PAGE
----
Severe flooding has caused serious damage across south-east Asia, affecting around 9 million people. Thailand has been better placed to cope than its neighbours
Agapot squats-down next to his green dome tent, pitched inside a sports hall in Chonburi, an hour south of Bangkok. He’s a 24-year-old factory worker left with no home and no job after the worst floods to hit Thailand for more than 50 years.
“The factory announced a three-day holiday when the floods hit,” he said. “But since then we’ve heard nothing.” He has been living in an emergency evacuation centre for over a month now, after fleeing from his family home in northern Bangkok when a canal burst its banks. “The current was so strong I couldn’t stand up properly,” he said. They didn’t have enough time to rescue any belongings, and the house is now submerged up to the ceiling. Twenty members of his family and close neighbours are camping in the gym, along with hundreds of other evacuees from the capital.
They are some of the estimated 9 million people affected by the severe flooding that has caused serious damage across south-east Asia. Thailand has been worst hit – with more than a third of provinces flooded, parts of the capital under water and nearly 600 dead. The UN Office for the Co-ordination of Humanitarian Affairs (Ocha) estimates that 250 people have died in Cambodia after heavy monsoon rains led to the country’s worst floods in a decade. Vietnam, Burma and the Philippines have also seen more than 100 dead and hundreds of thousands more displaced.
As the waters gradually recede, attention is now turning to the post-flood effects on the countries. Thailand is better placed to cope than its neighbours. There have already been reported outbreaks of cholera and other waterborne infections in Cambodia. Many evacuees have been forced to bed down on plastic sheets laid on muddy ground close to livestock and pets – leading to serious risks of disease.
Thailand, with well-equipped evacuation centres – staffed by medical personnel and bustling with volunteers handing out regular meals – faces different challenges. Widespread urban flooding in a developed capital city like Bangkok is “pretty much unprecedented”, according to Mark Thomas, Unicef’s chief of communications. The floods have shut down factories, affected large numbers of small businesses, and disrupted national and international supply chains – leaving tens of thousands of workers like Agapot jobless.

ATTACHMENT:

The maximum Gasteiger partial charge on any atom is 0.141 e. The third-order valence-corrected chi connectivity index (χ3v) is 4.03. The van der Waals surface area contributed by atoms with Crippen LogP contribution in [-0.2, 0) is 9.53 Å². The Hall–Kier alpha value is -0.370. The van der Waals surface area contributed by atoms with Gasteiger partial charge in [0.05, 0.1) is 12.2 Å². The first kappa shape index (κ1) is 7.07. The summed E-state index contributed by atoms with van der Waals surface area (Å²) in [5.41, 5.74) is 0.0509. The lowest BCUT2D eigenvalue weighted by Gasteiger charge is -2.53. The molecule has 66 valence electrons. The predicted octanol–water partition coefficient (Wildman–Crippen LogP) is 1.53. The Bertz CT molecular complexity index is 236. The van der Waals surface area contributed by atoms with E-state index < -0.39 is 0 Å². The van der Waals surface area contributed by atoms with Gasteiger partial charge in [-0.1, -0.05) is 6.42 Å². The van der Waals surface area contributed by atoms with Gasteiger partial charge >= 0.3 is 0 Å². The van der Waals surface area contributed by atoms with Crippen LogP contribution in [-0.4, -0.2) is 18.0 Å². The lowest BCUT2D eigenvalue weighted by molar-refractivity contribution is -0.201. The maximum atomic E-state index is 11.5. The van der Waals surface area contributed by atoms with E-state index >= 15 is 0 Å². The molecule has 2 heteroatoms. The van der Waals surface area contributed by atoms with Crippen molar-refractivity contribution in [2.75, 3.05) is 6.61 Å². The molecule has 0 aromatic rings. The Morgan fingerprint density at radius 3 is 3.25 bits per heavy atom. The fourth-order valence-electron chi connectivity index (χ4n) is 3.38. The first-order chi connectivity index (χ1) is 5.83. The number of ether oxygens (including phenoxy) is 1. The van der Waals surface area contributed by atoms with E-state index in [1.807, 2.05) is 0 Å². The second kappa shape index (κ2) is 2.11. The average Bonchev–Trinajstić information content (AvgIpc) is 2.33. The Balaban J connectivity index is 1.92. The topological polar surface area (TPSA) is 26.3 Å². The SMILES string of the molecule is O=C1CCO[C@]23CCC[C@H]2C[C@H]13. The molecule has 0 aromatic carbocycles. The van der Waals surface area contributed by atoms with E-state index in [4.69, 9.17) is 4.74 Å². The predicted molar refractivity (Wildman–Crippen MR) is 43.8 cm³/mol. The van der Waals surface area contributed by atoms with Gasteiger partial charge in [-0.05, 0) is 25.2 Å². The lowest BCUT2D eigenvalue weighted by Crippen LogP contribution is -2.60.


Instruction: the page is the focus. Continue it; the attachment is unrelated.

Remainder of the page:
The country’s important tourism industry is also suffering. Arrivals to the international airport, Suvarnabhumi, outside Bangkok, are down 25%, even though the airport and tourist areas in the south have been unaffected by the floods. With damage to industry, tourism and agriculture, the Thai chamber of commerce estimates the total flood costs will be around $11bn.
The government has announced a compensation scheme for households affected by flooding. However, a Bangkok Post investigation found the process for claiming was long and bureaucratic – with families needing documents that many had lost in the floods. Mol Plungjamras, a Bangkok resident, had mixed feelings about the plan: “[The money’s] not enough to renovate the house, but it’s better than nothing,” she said.
The UN secretary general, Ban Ki-moon, visiting Thailand last week, said he had, “emphasised the importance of learning lessons from this mega flooding”. Ban was en route to the Durban climate change conference where he is calling for a $100bn fund to help developing countries mitigate the impact of global warming.
While individual events such as the flooding in south-east Asia can’t be causally linked to climate change, they do demonstrate the impact that an increased frequency of weather extremes will have on countries in the region. With sea level rises also likely to present a serious risk of urban flooding around the world, Bangkok’s experience could serve as a template for future disaster management.
Unicef’s Thomas said so far he’d been impressed by the government’s response. “Given the amount of water, the authorities have done a pretty good job,” he said. However, the real test will begin when the flood waters start to recede and those displaced have to return home.
Agapot is currently satisfied with the evacuation provision, but he is worried about the future. “We need government support, money and jobs,” he said. For a country struggling with the aftermath of urban “mega-flooding”, his expectations will provide a real challenge for the Thai administration to meet.